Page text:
Another important element to the program is enabling emergency response. With the program, Logan has planned for rod replacement at sea, if events call for it. Enough rolling stock of “ready spares” was made available to enable Logan to respond when needed. A team will be sent to pull a leaking rod and replace it immediately on the vessel without the need to rely on an external supplier for equipment. Similarly, a complete upper sheave assembly is held in reserve and can be replaced at sea if necessary. These types of immediate response kits will allow Logan to provide immediate action when called upon.
A set of spares will be kept on hand at Logan’s facility in Hempstead, Texas, at all times so that when a unit presents for repair and/or upgrade, the time frame required for such work can be reduced dramatically to, in most cases, less than eight weeks. By decreasing the amount of time that a machine is off the vessel while it is undergoing an upgrade, the operator is provided with a more consistent and predictable type of a repair, further reducing risk by removing another layer of potential unknowns and receiving their equipment back when they need it.
Program outlook for Diamond
The 10-year service program encompasses Diamond’s entire “black” fleet, which includes the Black Lion, Black Rhino, Black Hawk and Black Hornet. By the end of the 10-year contract, every wireline tensioner in the fleet will have been completely upgraded to a state-of-the-art level, with new seal packs, coatings, glands and filter carts. At this point, Diamond’s fleet of WRTs will be fully monitored, diagnosed and cleaned. Comprehensive logs and inspection forms will provide a baseline for every tensioner to make it clear when units need to be upgraded. Each vessel will have a Logan technician determine ranking for their tensioners, one through 16 (one indicating the most urgent attention, 16 being the least critical).
A forward-looking approach
Traditionally, drilling contractors would buy their own subsea pressure control equipment, maintain them and track them as assets in a somewhat complex process. More recently, there is a move toward drilling contractors instead renting subsea pressure control for their wellheads and transferring ownership and maintenance responsibilities to a trusted supplier. Although Diamond still owns its WRTs, it confers responsibility to partner companies like Logan for the maintenance of those machines, freeing the drilling contractors up to focus on their main concern, which is ultimately producing hydrocarbons.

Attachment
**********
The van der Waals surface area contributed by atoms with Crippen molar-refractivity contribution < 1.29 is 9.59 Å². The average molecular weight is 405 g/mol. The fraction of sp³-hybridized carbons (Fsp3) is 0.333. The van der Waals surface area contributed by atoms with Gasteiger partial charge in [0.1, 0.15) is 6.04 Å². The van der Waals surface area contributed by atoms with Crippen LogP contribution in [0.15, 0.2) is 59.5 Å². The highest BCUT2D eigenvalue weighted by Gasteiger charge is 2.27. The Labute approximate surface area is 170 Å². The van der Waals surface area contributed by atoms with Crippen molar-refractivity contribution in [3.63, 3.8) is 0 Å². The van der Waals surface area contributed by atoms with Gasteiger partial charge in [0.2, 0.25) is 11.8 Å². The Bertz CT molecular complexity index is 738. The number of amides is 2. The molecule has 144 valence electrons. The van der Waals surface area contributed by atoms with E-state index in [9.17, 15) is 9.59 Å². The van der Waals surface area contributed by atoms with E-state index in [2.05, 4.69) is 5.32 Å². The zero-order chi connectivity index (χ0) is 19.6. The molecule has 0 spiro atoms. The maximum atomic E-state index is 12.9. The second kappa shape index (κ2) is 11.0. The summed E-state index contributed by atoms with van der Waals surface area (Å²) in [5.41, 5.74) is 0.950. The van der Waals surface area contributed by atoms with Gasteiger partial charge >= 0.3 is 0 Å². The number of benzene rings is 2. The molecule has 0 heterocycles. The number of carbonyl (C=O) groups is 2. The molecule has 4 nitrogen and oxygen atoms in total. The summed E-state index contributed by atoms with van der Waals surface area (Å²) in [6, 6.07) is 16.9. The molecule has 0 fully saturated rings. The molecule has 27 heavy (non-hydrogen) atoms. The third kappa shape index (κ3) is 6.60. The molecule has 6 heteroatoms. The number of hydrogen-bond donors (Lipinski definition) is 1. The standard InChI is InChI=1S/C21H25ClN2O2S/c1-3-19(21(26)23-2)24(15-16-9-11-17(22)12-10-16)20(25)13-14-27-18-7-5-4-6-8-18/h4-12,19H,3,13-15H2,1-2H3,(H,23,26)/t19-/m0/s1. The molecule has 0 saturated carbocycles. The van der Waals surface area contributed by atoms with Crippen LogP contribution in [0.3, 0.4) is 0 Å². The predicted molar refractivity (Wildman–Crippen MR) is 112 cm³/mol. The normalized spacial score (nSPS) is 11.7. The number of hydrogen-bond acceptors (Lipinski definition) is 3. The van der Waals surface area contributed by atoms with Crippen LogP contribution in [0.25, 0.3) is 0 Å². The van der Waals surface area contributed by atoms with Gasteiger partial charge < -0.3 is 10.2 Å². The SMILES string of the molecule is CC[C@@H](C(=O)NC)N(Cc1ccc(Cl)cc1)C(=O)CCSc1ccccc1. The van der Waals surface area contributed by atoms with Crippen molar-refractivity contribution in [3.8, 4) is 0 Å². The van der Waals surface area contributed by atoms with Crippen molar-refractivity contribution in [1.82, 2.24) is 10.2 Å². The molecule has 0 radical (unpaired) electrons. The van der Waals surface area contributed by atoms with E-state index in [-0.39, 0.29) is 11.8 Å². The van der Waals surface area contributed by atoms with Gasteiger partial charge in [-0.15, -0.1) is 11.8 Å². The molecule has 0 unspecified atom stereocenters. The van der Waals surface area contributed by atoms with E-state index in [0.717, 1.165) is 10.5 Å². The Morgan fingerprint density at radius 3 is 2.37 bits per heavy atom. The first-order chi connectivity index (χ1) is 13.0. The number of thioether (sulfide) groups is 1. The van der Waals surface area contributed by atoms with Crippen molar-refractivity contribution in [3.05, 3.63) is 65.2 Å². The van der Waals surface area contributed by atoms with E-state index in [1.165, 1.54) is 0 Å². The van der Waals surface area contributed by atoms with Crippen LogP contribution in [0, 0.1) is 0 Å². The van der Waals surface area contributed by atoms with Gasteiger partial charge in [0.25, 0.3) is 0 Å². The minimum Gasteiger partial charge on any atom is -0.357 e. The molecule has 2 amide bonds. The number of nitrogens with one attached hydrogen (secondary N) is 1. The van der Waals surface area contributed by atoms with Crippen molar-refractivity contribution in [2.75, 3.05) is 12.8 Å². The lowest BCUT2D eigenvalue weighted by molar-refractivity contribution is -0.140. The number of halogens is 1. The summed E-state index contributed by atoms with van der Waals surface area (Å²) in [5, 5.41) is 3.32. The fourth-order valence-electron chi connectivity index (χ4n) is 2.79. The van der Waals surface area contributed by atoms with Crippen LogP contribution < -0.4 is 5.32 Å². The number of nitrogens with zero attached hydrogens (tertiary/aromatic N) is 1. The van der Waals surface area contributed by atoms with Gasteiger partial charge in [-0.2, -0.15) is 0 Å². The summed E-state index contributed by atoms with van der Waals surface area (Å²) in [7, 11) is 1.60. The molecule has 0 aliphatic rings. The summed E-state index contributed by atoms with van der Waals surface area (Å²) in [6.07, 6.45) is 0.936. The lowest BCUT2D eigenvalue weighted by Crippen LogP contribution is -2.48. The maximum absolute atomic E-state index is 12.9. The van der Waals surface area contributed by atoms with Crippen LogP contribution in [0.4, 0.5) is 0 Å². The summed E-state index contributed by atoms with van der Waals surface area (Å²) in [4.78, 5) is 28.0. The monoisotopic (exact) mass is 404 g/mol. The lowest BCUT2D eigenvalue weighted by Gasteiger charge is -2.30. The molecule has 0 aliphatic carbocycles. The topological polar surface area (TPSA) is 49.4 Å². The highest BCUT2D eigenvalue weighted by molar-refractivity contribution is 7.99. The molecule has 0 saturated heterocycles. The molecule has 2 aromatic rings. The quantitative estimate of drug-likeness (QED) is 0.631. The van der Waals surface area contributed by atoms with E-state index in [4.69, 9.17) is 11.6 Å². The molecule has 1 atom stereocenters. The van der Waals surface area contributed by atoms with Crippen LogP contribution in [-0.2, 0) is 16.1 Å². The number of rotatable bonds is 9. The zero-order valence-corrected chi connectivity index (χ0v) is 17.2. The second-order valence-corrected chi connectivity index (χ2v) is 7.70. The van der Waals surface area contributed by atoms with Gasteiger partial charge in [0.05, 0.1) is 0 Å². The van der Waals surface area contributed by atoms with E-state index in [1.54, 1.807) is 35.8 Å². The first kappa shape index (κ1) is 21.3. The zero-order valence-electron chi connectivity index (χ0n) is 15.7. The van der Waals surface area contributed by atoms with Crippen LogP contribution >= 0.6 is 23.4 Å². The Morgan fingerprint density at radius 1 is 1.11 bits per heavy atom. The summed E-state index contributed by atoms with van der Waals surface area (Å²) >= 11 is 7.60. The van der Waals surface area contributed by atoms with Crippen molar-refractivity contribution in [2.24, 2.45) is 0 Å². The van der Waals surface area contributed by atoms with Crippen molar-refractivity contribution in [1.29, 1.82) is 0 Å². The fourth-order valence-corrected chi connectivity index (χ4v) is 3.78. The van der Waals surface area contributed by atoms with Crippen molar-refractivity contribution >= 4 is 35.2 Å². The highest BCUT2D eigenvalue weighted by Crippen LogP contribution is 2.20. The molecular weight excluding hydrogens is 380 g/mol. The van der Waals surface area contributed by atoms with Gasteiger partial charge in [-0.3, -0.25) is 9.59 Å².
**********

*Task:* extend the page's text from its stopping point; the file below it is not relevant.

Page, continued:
The adoption of these types of innovative and comprehensive maintenance programs is not currently widespread across the industry. However, Diamond has long been an industry leader in regard to their approach to maintenance.
Essentially, the program detailed here is a way in which operators can gain more control over future eventualities in their operations that might otherwise cause them unforeseen degrees of expenditure. When a drilling contractor or operator is experiencing a period of financial squeeze, investing in a program like this is still an attractive proposition due to the reduced risk, improved reliability, increased consistency, better planning parameters and fewer variables that can be delivered to the client. The program should not be seen as a luxury addition but something to be invested in when a company wants to gain a tighter hold on expenditures going forward.
Active engagement with clients to clarify the bigger picture of their machine maintenance program will help to balance their short-term budgets with long-term goals. This type of risk reduction and continuous based monitoring program is of particular value to many drilling contractors and operators because it enables them to reduce the risk in their offshore operations. By adopting this type of approach, operators can stop being reactive and become more proactive. Future failures can be predicted and planned for by taking baseline measurements and continually logging and monitoring to track trends and react quickly with a rolling stock of spare parts on hand.